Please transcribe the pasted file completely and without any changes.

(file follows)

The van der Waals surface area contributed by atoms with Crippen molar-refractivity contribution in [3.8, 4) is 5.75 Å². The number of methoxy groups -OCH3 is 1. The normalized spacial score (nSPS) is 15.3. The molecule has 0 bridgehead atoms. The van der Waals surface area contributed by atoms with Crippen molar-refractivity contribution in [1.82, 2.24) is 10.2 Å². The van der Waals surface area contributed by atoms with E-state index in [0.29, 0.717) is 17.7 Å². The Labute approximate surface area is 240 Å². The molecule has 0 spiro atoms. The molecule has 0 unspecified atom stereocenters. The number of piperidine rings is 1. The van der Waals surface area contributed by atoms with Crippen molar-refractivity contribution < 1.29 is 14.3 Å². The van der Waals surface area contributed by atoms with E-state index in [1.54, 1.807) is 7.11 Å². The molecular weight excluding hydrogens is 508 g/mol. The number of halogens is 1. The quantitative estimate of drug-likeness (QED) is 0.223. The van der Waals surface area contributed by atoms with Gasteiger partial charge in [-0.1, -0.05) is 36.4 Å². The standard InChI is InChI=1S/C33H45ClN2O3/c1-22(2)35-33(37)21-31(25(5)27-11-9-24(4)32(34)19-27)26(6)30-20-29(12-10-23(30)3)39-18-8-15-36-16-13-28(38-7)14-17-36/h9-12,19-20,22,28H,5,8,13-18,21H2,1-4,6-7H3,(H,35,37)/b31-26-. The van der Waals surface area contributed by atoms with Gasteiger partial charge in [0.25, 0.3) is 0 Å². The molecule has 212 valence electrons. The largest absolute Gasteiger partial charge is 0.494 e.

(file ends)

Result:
The van der Waals surface area contributed by atoms with Crippen molar-refractivity contribution in [3.8, 4) is 5.75 Å². The number of methoxy groups -OCH3 is 1. The normalized spacial score (nSPS) is 15.3. The molecule has 0 bridgehead atoms. The van der Waals surface area contributed by atoms with Crippen molar-refractivity contribution in [1.82, 2.24) is 10.2 Å². The van der Waals surface area contributed by atoms with E-state index in [0.29, 0.717) is 17.7 Å². The Labute approximate surface area is 240 Å². The molecule has 0 spiro atoms. The molecule has 0 unspecified atom stereocenters. The number of piperidine rings is 1. The van der Waals surface area contributed by atoms with Crippen molar-refractivity contribution < 1.29 is 14.3 Å². The van der Waals surface area contributed by atoms with E-state index in [1.54, 1.807) is 7.11 Å². The molecular weight excluding hydrogens is 508 g/mol. The number of halogens is 1. The quantitative estimate of drug-likeness (QED) is 0.223. The van der Waals surface area contributed by atoms with Gasteiger partial charge in [-0.1, -0.05) is 36.4 Å². The standard InChI is InChI=1S/C33H45ClN2O3/c1-22(2)35-33(37)21-31(25(5)27-11-9-24(4)32(34)19-27)26(6)30-20-29(12-10-23(30)3)39-18-8-15-36-16-13-28(38-7)14-17-36/h9-12,19-20,22,28H,5,8,13-18,21H2,1-4,6-7H3,(H,35,37)/b31-26-. The van der Waals surface area contributed by atoms with Gasteiger partial charge in [0.25, 0.3) is 0 Å². The molecule has 212 valence electrons. The largest absolute Gasteiger partial charge is 0.494 e.